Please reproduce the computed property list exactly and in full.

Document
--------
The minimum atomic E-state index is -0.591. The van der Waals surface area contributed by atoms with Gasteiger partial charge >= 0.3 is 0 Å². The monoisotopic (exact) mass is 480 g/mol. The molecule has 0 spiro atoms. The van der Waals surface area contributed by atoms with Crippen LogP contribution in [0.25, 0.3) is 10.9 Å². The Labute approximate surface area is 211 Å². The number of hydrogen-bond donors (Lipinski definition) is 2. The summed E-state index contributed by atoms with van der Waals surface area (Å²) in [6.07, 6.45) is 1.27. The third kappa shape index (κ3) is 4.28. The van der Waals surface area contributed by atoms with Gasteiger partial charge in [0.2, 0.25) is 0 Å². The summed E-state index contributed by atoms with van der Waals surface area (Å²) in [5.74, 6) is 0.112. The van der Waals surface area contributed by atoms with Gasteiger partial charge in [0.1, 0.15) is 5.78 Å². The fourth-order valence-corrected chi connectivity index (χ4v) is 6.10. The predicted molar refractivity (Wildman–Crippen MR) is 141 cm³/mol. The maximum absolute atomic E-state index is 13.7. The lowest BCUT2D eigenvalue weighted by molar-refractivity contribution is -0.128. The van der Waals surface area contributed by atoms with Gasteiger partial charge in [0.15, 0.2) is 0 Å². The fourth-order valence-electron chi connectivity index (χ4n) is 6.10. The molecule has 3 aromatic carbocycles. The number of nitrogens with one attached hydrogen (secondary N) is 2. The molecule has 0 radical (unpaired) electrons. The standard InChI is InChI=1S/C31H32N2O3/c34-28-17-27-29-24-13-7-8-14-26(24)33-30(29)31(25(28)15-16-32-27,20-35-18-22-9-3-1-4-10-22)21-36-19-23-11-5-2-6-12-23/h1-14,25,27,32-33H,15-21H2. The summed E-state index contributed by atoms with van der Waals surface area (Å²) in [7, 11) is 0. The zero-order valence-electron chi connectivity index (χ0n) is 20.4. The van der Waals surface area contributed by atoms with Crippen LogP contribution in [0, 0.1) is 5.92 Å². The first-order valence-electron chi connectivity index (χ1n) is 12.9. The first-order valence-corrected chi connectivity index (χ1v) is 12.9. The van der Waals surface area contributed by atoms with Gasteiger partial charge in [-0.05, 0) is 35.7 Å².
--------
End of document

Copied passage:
The minimum atomic E-state index is -0.591. The van der Waals surface area contributed by atoms with Gasteiger partial charge >= 0.3 is 0 Å². The monoisotopic (exact) mass is 480 g/mol. The molecule has 0 spiro atoms. The van der Waals surface area contributed by atoms with Crippen LogP contribution in [0.25, 0.3) is 10.9 Å². The Labute approximate surface area is 211 Å². The number of hydrogen-bond donors (Lipinski definition) is 2. The summed E-state index contributed by atoms with van der Waals surface area (Å²) in [6.07, 6.45) is 1.27. The third kappa shape index (κ3) is 4.28. The van der Waals surface area contributed by atoms with Gasteiger partial charge in [0.2, 0.25) is 0 Å². The summed E-state index contributed by atoms with van der Waals surface area (Å²) in [5.74, 6) is 0.112. The van der Waals surface area contributed by atoms with Gasteiger partial charge in [0.1, 0.15) is 5.78 Å². The fourth-order valence-corrected chi connectivity index (χ4v) is 6.10. The predicted molar refractivity (Wildman–Crippen MR) is 141 cm³/mol. The maximum absolute atomic E-state index is 13.7. The lowest BCUT2D eigenvalue weighted by molar-refractivity contribution is -0.128. The van der Waals surface area contributed by atoms with Gasteiger partial charge in [0.15, 0.2) is 0 Å². The fourth-order valence-electron chi connectivity index (χ4n) is 6.10. The molecule has 3 aromatic carbocycles. The number of nitrogens with one attached hydrogen (secondary N) is 2. The molecule has 0 radical (unpaired) electrons. The standard InChI is InChI=1S/C31H32N2O3/c34-28-17-27-29-24-13-7-8-14-26(24)33-30(29)31(25(28)15-16-32-27,20-35-18-22-9-3-1-4-10-22)21-36-19-23-11-5-2-6-12-23/h1-14,25,27,32-33H,15-21H2. The summed E-state index contributed by atoms with van der Waals surface area (Å²) in [7, 11) is 0. The zero-order valence-electron chi connectivity index (χ0n) is 20.4. The van der Waals surface area contributed by atoms with Crippen LogP contribution in [0, 0.1) is 5.92 Å². The first-order valence-electron chi connectivity index (χ1n) is 12.9. The first-order valence-corrected chi connectivity index (χ1v) is 12.9. The van der Waals surface area contributed by atoms with Gasteiger partial charge in [-0.05, 0) is 35.7 Å².